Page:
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July 1st, 2016, 03:03 PM  #1 
Newbie Joined: Aug 2009 Posts: 12 Thanks: 0  Finding the area of a circle inside a square only given the area of the square
How to determine the area of a circle/eclipse inscribed inside a square/rectangle (that perfectly fits in the square) if the only information provided is the area of the square? Example: The area of a rectangle is 45, the length and height is impossible to determine, what is the area of the circle that is inside the square. 
July 1st, 2016, 03:59 PM  #2 
Math Team Joined: Dec 2013 From: Colombia Posts: 7,650 Thanks: 2630 Math Focus: Mainly analysis and algebra 
You need the dimensions to determine the radius of the circle, so the problem is solvable only for a square.

July 1st, 2016, 04:52 PM  #3 
Newbie Joined: Aug 2009 Posts: 12 Thanks: 0 
Hi v8archie, The question I posed in the original post is solvable, very easily actually but I'm having trouble finding anything on the internet about it. Which means either I created a new formula or it's hard to search for or just no one cares. I'm assuming that it is just that it's hard to search which is why I posted the question here hoping some mathmatician will see it and clear it up for me 
July 1st, 2016, 04:58 PM  #4 
Newbie Joined: Aug 2009 Posts: 12 Thanks: 0 
I could also present the question like this: Given a unit square with a area of 36 (which therefore must have a length and height of 6) solve for the area of the unit circle inscribed in the circle without using the radius, diameter, length or height in your calculation. I presented the question more complicated to begin with just to make sure it was understood that the radius/diameter should not be used since it's not given and can't be determined. 
July 2nd, 2016, 05:29 PM  #5  
Math Team Joined: Oct 2011 From: Ottawa Ontario, Canada Posts: 14,412 Thanks: 1024  Quote:
Why are you bringing in the term "unit"? If square is 6 by 6 (area 36), then inscribed circle has area pi * (6/2)^2 = pi * 9 However, that's as basic as it gets; so you must be asking something else: WHAT is it?  
July 4th, 2016, 01:25 AM  #6 
Senior Member Joined: Apr 2014 From: Glasgow Posts: 2,155 Thanks: 731 Math Focus: Physics, mathematical modelling, numerical and computational solutions 
Let $\displaystyle r$ be the radius of a circle and $\displaystyle a$ be the side length of the square. If the circle is contained inside the square, then the centres of both shapes are at the same location and $\displaystyle r = \frac{a}{2}$ Therefore, the area of the circle, $\displaystyle A_c$, is $\displaystyle A_c = \frac{\pi a^2}{4}$ Since the area of the square, $\displaystyle A_s$, is $\displaystyle a^2$, $\displaystyle A_c = \frac{\pi A_s}{4}$ Since $\displaystyle \frac{\pi}{4} = 0.7854$ to 4 d.p., there is always a reduction in area of about 78.54%. Last edited by Benit13; July 4th, 2016 at 01:27 AM.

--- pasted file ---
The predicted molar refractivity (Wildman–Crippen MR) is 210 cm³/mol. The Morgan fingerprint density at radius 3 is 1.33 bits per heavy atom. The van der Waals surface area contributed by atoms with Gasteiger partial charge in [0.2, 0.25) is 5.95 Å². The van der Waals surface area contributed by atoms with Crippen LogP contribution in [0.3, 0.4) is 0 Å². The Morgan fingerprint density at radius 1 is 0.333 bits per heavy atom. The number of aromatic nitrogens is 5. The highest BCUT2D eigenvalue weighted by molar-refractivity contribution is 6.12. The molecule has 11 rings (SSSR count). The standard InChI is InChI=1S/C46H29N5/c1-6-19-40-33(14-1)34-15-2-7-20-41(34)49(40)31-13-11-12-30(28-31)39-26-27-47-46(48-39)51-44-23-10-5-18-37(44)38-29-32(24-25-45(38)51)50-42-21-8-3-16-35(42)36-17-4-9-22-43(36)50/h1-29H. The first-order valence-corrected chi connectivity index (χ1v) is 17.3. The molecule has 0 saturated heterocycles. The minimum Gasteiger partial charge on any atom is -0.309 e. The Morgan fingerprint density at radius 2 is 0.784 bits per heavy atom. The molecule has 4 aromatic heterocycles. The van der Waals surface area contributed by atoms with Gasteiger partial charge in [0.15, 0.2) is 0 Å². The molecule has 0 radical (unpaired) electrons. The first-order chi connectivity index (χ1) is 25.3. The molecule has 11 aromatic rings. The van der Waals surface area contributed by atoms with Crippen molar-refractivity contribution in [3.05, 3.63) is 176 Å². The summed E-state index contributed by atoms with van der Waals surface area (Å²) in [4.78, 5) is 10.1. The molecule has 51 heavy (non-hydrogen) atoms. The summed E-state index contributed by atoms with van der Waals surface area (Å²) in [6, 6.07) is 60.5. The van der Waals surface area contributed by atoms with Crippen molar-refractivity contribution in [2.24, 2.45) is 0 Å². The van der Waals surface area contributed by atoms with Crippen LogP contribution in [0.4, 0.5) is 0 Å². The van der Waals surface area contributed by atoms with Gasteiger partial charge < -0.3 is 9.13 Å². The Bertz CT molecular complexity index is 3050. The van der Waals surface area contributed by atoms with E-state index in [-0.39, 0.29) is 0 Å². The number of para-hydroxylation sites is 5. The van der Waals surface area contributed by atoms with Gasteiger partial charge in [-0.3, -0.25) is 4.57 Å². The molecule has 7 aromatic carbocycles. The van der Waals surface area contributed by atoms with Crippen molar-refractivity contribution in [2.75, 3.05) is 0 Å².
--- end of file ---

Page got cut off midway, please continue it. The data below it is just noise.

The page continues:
July 4th, 2016, 05:49 PM  #7 
Senior Member Joined: May 2016 From: USA Posts: 1,310 Thanks: 551 
The original question posed is not perfectly posed. $A = area\ of\ square \implies \sqrt{A} = length\ of\ any\ side.$ So the radius of an inscribed circle is $\dfrac{\sqrt{A}}{2}$ And the area of that circle is $\dfrac{\pi A}{4}$ as benit showed. I think that the original question correctly asserts that the area of an ellipse inscribed in a rectangle of given area is similarly determinable without any knowledge of the rectangle's linear dimensions. Area of rectangle $= B.$ Unknown length of rectangle $= w \implies$ Unknown height of rectangle $ = h = \dfrac{B}{w}.$ Area of inscribed ellipse $= \pi * \dfrac{h}{2} * \dfrac{w}{2} = \dfrac{\pi * B * \cancel{w}}{2 * 2 * \cancel{w}} = \dfrac{\pi B}{4}.$ In other words it was an assertion given without demonstration, not a question at all. Last edited by JeffM1; July 4th, 2016 at 05:52 PM. 
July 5th, 2016, 05:22 PM  #8 
Newbie Joined: Aug 2009 Posts: 12 Thanks: 0 
Thanks benit and Jeff. Area of square/rectangle x pi/4 = area of circle/ellipse was what I had figured out, thanks for help

July 5th, 2016, 05:34 PM  #9 
Newbie Joined: Aug 2009 Posts: 12 Thanks: 0 
By the way do either of you know why all of the regular pentagon area formulas seem overly complicated? From what I have found the area is side squared x ~1.72048 which I'm sure could be contained in a better way such as 1 + sqrt(2) that is used for a regular octagon.

July 5th, 2016, 06:22 PM  #10 
Math Team Joined: Oct 2011 From: Ottawa Ontario, Canada Posts: 14,412 Thanks: 1024  

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area, circle, finding, inside, square 
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